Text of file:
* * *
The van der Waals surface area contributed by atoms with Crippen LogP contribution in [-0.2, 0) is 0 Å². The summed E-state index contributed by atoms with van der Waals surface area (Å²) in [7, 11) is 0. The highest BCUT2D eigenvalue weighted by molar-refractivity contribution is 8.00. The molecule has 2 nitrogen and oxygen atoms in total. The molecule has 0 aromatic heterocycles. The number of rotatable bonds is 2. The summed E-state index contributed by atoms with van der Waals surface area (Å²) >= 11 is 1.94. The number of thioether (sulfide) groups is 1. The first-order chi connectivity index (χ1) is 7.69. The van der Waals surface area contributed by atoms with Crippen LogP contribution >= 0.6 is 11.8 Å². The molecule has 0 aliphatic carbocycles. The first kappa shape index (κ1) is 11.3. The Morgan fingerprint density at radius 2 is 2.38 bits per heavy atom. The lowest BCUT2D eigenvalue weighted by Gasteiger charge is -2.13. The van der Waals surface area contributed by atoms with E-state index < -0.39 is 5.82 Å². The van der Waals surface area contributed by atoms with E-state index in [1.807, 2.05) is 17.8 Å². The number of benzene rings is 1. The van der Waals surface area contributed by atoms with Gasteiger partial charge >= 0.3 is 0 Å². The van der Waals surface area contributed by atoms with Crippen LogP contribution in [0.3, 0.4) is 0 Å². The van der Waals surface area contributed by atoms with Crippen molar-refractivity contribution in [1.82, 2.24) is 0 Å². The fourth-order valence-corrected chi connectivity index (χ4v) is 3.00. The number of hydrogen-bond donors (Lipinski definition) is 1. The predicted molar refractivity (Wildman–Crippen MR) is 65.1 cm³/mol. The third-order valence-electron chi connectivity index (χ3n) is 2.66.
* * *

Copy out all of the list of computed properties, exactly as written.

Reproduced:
The van der Waals surface area contributed by atoms with Crippen LogP contribution in [-0.2, 0) is 0 Å². The summed E-state index contributed by atoms with van der Waals surface area (Å²) in [7, 11) is 0. The highest BCUT2D eigenvalue weighted by molar-refractivity contribution is 8.00. The molecule has 2 nitrogen and oxygen atoms in total. The molecule has 0 aromatic heterocycles. The number of rotatable bonds is 2. The summed E-state index contributed by atoms with van der Waals surface area (Å²) >= 11 is 1.94. The number of thioether (sulfide) groups is 1. The first-order chi connectivity index (χ1) is 7.69. The van der Waals surface area contributed by atoms with Crippen LogP contribution >= 0.6 is 11.8 Å². The molecule has 0 aliphatic carbocycles. The first kappa shape index (κ1) is 11.3. The Morgan fingerprint density at radius 2 is 2.38 bits per heavy atom. The lowest BCUT2D eigenvalue weighted by Gasteiger charge is -2.13. The van der Waals surface area contributed by atoms with E-state index < -0.39 is 5.82 Å². The van der Waals surface area contributed by atoms with E-state index in [1.807, 2.05) is 17.8 Å². The number of benzene rings is 1. The van der Waals surface area contributed by atoms with Gasteiger partial charge >= 0.3 is 0 Å². The van der Waals surface area contributed by atoms with Crippen LogP contribution in [0.3, 0.4) is 0 Å². The van der Waals surface area contributed by atoms with Crippen molar-refractivity contribution in [1.82, 2.24) is 0 Å². The fourth-order valence-corrected chi connectivity index (χ4v) is 3.00. The number of hydrogen-bond donors (Lipinski definition) is 1. The predicted molar refractivity (Wildman–Crippen MR) is 65.1 cm³/mol. The third-order valence-electron chi connectivity index (χ3n) is 2.66.